Archive for February, 2012

Getting Started with Woodworking

Getting into woodworking can seem overwhelming if you’re just starting out. There are thousands of tools and projects to consider. If you’re feeling overwhelmed and just want to know the basic items that you’ll need to get started, you’re in the right place. We’ve compiled this list of basic items that you’ll need to help you get started. Once you’ve completed a couple of simple projects, you’ll have a much better idea of what specialty tools and accessories that you may be interested in. Getting into woodworking does not have to be difficult. Get started sooner than you thought and with less money than you thought possible.

1. You’ll need tools for marking and measuring your work. A measuring tape, a level, and a corner square are sufficient for getting you started.

2. You can make your straight cuts with a standard circle saw. Get an attachable wood guide to ensure that your cuts are straight.

3. A jigsaw is great for making curved cuts. You’ll find a lot of uses for this tool as you get into woodworking.

4. Shaping your wood can be done with a block plane. A router is also a handy tool to have for finishing edges and joints.

5. For drilling holes, you can use a standard cordless drill. If you can, go ahead and invest in one with a higher voltage so that you don’t run out of drilling power when you need it.

6. You will need a way to smooth corners and edges. A manual sanding block is good for small jobs and a power sander is relatively inexpensive and easy to use on larger surfaces.

7. You will need a way to glue pieces of your work together. Clamps are inexpensive and give you a lot of control over how your project turns out.

8. When you’re ready to move up to larger machines, you can choose from table saws, band saws, jointers, drill presses, planers, and more. These tools aren’t totally necessary to get started, but you may eventually want to upgrade.

9. Your first project may be building your own wall storage and work bench. You will find great uses for a vice on your workbench. It holds pieces that you’re working on right near your work surface.

10. You will need safety gear. Make sure that you invest a little in appropriate protection for your chest, eyes, ears, hands, lungs and feet. Woodworking is very enjoyable, but can also be very dangerous. Practicing good safety habits will help you to ensure that you enjoy woodworking for a lifetime.

11. Finally, you’ll need wood to work with. Do a little research to determine which types of wood will be the right density to be durable enough for your purposes. For pegs and joints that match your projects, consider using wood dowels that are made from the same material as your project. Hardwood dowels are great with furniture because they give joints a lot of strength and also take stain and finishing the same as your project.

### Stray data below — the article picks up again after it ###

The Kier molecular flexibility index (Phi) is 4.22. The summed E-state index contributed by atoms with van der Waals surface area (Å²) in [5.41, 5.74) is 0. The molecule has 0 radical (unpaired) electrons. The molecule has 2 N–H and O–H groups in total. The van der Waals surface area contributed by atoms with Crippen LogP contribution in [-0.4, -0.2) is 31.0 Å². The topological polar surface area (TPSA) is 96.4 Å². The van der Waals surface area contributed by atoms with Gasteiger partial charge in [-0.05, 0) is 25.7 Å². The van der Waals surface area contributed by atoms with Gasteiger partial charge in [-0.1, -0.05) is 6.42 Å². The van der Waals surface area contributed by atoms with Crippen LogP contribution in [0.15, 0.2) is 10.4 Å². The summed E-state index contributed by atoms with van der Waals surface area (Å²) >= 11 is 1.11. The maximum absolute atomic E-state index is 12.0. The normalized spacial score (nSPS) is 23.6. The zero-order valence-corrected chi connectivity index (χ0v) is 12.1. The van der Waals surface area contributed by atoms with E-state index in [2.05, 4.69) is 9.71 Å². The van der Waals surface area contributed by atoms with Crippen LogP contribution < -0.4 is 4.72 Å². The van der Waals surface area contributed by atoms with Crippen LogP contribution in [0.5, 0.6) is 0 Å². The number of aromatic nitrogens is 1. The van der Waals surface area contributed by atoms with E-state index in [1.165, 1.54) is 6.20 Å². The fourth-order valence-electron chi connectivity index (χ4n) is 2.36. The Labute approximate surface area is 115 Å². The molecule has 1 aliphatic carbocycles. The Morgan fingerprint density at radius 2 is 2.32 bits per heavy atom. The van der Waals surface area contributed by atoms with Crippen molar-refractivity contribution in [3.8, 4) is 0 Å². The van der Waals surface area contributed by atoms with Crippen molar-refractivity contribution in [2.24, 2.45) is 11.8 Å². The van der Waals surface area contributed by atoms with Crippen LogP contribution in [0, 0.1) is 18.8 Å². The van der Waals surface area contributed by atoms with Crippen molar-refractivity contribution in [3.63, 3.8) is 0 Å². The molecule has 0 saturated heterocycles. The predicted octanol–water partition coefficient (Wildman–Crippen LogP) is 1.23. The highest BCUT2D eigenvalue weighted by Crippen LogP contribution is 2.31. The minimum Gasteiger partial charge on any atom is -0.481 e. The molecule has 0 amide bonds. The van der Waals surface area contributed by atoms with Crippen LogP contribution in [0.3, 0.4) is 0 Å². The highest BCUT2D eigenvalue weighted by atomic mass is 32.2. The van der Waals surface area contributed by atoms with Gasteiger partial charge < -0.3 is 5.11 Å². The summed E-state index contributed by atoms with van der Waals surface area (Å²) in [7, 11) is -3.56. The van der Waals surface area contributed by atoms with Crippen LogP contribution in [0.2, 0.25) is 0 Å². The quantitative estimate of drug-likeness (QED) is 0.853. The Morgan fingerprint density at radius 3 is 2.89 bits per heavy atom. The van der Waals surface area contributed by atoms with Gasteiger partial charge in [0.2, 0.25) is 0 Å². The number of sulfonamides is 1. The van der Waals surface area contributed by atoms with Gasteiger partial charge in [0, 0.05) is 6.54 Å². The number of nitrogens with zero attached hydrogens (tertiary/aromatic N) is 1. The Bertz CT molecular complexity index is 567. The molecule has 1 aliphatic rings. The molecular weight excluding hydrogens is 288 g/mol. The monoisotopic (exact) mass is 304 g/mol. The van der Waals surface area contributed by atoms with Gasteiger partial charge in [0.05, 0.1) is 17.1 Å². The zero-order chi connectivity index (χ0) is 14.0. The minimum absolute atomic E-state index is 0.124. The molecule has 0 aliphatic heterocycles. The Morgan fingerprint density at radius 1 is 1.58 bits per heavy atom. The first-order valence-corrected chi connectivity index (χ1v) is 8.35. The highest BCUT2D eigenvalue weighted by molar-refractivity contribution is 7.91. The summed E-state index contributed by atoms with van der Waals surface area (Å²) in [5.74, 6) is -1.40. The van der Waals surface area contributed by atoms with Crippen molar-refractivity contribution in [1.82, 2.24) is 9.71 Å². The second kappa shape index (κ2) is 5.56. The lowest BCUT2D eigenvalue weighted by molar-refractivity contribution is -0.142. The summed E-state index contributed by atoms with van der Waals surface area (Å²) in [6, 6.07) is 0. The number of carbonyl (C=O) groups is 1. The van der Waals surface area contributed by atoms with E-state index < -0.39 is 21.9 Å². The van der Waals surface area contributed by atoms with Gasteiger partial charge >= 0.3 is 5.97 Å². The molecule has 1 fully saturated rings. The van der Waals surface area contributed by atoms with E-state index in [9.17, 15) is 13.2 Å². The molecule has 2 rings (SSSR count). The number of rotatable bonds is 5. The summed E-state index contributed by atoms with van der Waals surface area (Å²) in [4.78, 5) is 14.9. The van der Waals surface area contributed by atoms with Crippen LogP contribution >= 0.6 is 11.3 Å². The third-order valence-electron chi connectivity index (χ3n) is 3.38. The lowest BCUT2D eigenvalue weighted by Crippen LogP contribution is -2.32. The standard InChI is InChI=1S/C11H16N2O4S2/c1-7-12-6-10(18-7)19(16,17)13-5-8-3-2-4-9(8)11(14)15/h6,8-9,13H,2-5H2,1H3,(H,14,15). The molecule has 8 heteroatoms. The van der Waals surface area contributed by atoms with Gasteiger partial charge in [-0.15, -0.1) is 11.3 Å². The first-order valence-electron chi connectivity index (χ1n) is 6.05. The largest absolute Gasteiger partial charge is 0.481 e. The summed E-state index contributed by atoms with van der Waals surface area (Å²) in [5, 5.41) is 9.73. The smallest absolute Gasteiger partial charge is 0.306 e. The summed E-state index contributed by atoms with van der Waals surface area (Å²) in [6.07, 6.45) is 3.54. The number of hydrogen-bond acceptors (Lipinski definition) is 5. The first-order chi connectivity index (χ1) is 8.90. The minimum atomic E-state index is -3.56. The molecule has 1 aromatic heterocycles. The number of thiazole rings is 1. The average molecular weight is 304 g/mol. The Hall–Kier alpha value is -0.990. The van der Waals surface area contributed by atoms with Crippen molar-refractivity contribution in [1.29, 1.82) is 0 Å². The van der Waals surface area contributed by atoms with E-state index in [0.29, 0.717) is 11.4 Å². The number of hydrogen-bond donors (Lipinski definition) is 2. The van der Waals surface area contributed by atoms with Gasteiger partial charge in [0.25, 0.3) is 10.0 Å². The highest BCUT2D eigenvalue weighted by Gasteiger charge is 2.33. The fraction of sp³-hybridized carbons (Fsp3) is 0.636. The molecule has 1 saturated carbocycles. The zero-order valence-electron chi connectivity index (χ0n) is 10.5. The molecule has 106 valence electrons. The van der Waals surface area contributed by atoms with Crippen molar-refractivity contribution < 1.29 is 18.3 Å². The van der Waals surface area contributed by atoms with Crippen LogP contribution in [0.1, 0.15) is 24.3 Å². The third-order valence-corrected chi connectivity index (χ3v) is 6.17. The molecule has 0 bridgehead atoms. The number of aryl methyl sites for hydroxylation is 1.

About the Author: Dave Murphy is the founder and president of Good Wood, Inc., which makes a high quality wood dowel and the best hardwood dowel on the market. They also create wooden balls, wood knobs, wooden toy parts, custom wood parts, and more. They offer safe wood finishing, wood turning and can import from off-shore when necessary. Visit http://www.goodwoodinc.com for all of your wood product needs.

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Basic Safety Equipment for Woodworkers

Safety equipment for woodworking generally falls into two categories; protecting you from all the by-products of what you’re doing, and helping you to handle the tools correctly to avoid accidents. We’ll start by discussing protective gear starting with the head and moving down.

Respirators and “airshields” are meant to protect you from the dangers of sawdust and airborne agents used in wood and finishes. You will most likely need a dust collection system for your work area, as well as a separate respirator or airshield. These filter the air that you’re breathing to keep the dangerous, nearly invisible particles in the air out of your body.

Protecting your hearing with specialty “ear muffs” or noise reduction ear plugs is very important when working with power tools. Many people do not think about the permanent damage that they are causing to their ears when they use power tools unprotected.

Safety glasses are also a must at all times. Polycarbonate lenses offer high impact protection from flying debris and tools. Make sure that your safety glasses are made for woodworking. They should completely cover any access to the eye, including side shielding. Being adjustable, fog-free, and scratch resistant are also a plus. Some are magnifying to help you see what you’re doing when you’re working on smaller details. Some people prefer a face shield instead of safety glasses, especially if they wear prescription glasses already.